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Here’s Why Travel Makes You A Better Writer – Forbes

What if your world travels could make you a better writer? Research shows that it can. Photo: Shutterstock

I was recently reminded of one of my favorite pieces of writing I’ve stumbled across yet this year: The Eureka Hunt, written by Jonah Lehrer for The New Yorker back in 2008. The Eureka Hunt, at its core, is all about the insight process: why we have insights, why we don’t, and how to optimize our environment to maximize the insights we do have. As Lehrer explains, “An insight is a fleeting glimpse of the brain’s huge store of unknown knowledge.” You can think of it as an aha moment, the point when ideas “click” together and make sense without a clear catalyst. Insights arrive unexpectedly, yet they arrive with certainty. When you have an insight, you know it’s correct even if you can’t articulate why.

In the piece, Lehrer breaks down the environment most conducive to creating insights. This passage, in which he quotes cognitive neuroscientist Mark Jung-Beeman, is particularly illuminating:

The insight process, as sketched by Jung-Beeman and Kounios, is a delicate mental balancing act. At first, the brain lavishes the scarce resource of attention on a single problem. But, once the brain is sufficiently focused, the cortex needs to relax in order to seek out the more remote association in the right hemisphere, which will provide the insight. “The relaxation phase is crucial,” Jung-Beeman said. “That’s why so many insights happen during warm showers.”

This is ground-breaking research. The overlap between psychology and individual performance is extremely intriguing to many researchers around the world, yet it only just struck me that I, and many others, have already been leveraging this overlap in a very deliberate way. Travel is our tool of relaxation, our necessary distraction that helps bridge these difficult mental gaps.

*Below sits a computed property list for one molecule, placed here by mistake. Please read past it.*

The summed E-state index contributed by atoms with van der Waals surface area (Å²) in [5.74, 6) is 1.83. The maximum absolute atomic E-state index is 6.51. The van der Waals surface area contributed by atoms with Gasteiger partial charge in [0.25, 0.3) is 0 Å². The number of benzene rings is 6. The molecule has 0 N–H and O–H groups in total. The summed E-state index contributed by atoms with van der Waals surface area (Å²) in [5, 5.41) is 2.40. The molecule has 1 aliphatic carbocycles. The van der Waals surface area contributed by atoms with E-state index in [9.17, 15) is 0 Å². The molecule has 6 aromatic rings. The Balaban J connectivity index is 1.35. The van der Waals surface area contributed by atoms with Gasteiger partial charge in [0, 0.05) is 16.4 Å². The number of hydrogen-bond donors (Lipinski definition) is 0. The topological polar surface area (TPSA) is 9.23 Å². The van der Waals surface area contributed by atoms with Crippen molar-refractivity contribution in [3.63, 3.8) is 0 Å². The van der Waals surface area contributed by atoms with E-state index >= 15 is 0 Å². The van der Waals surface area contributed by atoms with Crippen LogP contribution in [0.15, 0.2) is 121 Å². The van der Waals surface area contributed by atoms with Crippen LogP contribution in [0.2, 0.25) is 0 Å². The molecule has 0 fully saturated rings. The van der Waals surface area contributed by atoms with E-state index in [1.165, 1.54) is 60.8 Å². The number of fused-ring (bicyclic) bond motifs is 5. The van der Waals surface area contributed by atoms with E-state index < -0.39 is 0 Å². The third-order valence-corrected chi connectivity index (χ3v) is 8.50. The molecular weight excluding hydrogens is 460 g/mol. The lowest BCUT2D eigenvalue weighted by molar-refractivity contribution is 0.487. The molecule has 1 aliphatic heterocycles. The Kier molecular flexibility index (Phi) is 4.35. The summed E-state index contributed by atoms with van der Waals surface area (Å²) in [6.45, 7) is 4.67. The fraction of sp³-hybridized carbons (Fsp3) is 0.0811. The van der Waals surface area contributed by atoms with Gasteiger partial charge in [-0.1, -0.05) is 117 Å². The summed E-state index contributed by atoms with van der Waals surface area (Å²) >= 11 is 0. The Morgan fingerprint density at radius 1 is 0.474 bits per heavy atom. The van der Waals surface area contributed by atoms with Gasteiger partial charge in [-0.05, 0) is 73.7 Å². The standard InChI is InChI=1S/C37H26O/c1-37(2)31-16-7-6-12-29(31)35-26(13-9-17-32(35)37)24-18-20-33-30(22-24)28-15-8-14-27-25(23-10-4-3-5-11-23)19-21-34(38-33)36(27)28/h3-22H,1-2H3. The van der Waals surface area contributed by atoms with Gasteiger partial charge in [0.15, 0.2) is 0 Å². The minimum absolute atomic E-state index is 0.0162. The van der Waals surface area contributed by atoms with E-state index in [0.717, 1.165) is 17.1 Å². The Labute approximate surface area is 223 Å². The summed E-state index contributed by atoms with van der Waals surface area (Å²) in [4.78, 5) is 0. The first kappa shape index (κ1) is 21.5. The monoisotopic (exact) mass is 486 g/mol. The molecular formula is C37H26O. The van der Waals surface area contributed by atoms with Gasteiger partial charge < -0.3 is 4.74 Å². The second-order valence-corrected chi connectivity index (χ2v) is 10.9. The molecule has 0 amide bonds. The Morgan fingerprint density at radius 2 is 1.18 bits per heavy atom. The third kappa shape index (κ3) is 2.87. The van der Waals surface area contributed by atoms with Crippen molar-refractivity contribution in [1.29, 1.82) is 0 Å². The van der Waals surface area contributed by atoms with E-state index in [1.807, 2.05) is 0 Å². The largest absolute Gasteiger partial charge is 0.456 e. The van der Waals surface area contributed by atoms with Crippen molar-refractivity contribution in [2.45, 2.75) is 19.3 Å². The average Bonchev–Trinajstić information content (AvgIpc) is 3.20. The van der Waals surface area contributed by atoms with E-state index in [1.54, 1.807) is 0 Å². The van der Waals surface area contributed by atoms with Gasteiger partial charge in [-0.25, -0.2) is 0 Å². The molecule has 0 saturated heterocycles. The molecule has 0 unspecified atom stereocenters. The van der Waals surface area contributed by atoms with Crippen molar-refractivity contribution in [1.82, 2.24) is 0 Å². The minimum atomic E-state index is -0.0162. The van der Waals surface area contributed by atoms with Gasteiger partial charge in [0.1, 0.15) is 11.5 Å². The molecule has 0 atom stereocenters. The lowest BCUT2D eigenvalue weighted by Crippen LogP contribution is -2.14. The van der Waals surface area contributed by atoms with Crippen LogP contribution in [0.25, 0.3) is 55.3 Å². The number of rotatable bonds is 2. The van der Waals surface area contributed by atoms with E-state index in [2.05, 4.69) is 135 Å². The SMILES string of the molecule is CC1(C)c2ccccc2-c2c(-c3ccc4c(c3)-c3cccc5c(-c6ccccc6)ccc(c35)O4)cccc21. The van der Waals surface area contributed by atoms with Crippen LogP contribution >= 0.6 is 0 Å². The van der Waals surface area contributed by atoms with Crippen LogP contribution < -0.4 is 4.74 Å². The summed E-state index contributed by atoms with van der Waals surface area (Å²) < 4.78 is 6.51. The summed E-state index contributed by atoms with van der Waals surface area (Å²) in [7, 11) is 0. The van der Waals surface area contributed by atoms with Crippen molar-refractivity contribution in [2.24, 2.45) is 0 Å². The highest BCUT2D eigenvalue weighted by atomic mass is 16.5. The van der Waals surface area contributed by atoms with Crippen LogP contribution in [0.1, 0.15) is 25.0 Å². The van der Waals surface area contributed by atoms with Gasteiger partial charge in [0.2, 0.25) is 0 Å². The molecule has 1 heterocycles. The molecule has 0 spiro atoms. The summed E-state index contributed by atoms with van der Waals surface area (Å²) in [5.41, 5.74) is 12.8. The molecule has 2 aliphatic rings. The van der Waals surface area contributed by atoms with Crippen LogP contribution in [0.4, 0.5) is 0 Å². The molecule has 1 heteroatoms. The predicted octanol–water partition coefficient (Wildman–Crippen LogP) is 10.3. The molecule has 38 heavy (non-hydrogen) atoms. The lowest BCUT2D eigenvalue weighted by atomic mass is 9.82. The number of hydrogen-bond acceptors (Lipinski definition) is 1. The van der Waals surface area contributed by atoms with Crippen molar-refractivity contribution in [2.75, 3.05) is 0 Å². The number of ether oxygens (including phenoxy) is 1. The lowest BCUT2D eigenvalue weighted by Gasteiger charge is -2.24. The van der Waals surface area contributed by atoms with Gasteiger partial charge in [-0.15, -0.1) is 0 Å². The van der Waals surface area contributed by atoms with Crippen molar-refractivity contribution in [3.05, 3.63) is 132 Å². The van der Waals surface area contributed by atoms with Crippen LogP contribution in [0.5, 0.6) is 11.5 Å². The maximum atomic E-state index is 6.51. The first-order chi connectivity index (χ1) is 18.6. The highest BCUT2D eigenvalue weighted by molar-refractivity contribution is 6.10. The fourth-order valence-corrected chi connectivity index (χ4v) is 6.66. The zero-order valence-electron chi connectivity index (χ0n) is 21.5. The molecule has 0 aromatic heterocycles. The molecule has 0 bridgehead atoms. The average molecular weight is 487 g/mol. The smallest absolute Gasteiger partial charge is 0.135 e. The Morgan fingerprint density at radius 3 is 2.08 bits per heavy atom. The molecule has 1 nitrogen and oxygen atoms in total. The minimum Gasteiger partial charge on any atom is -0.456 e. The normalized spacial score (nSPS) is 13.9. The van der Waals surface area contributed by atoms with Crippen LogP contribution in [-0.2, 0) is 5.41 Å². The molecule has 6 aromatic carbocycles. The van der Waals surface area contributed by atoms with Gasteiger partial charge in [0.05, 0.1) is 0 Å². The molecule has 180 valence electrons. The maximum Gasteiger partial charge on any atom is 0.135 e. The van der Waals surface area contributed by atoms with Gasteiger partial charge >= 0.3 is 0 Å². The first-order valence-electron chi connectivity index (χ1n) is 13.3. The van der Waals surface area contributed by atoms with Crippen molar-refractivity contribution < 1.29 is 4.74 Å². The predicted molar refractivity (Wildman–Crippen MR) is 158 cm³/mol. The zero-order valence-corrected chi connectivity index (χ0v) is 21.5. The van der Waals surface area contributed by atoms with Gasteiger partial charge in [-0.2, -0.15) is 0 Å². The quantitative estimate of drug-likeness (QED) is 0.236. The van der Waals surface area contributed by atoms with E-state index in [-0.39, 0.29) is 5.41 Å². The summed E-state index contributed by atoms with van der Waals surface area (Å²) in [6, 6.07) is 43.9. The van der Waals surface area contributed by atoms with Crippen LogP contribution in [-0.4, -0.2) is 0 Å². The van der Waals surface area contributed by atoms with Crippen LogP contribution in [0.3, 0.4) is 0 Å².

Anyone who travels while they write knows how much of a roller coaster it can be. Finding your focus, not to mention a quiet place to sit down and peck out a few thousand words, can be difficult. Yet what Lehrer and Jung-Beeman are saying is that that’s thinking about things the wrong way. Rather than focusing more when we need an insight—say, how to conclude a piece we’ve been working on for weeks—we should actually focus less. Allowing our minds time to wander is the spark, albeit a counterintuitive one, that prompts the insights we’re seeking.

Abi Carver, a writer and yoga instructor who splits time between Bali, France, Canada and other locales, knows the feeling. “What I noticed about insights this year,” she tells me, “Is that time spent in solitude seems to be positively correlated with these aha moments, and that I personally don’t think as clearly when I’m tired or not feeling tiptop. I’m so addicted to the experience of being struck by insight that I’ve structured my life in a way that allows for as many as possible to arise.” For Carver, that means early mornings spent alone, and plenty of unstructured time to think and act freely and without restriction. An agenda is useful for keeping you on track, but too strict of an agenda can actually push you toward writer’s block, not away from it.

Barbara Woolsey, a freelance journalist who has recently called both Berlin and Bangkok home, agrees. “Scribes will tell you what it’s like sitting for an hour rolling around over one smart paragraph or the perfect lede. I’ve learned over time that the best way of conquering writer’s block is sometimes letting thoughts percolate away from the computer screen—on a walk, under the shower, and on a larger scale, by traveling regularly. New experiences and new stimuli can’t help but open the mind and that’s when insights slip through effortlessly.”

Ernest Hemingway was born in Oak Park, a suburb of Chicago, but had moved to both Toronto and Paris by the age of twenty-two. F. Scott Fitzgerald followed a similar path, spending three months in Europe at the age of twenty-five–just months before publishing The Beautiful and Damned–and moving to Paris three years later.

Les Deux Magots, one of Ernest Hemingway’s favorite cafes for writing in Paris. Photo: JACQUES DEMARTHON/AFP/Getty Images

Here’s Why Travel Makes You A Better Writer – Forbes

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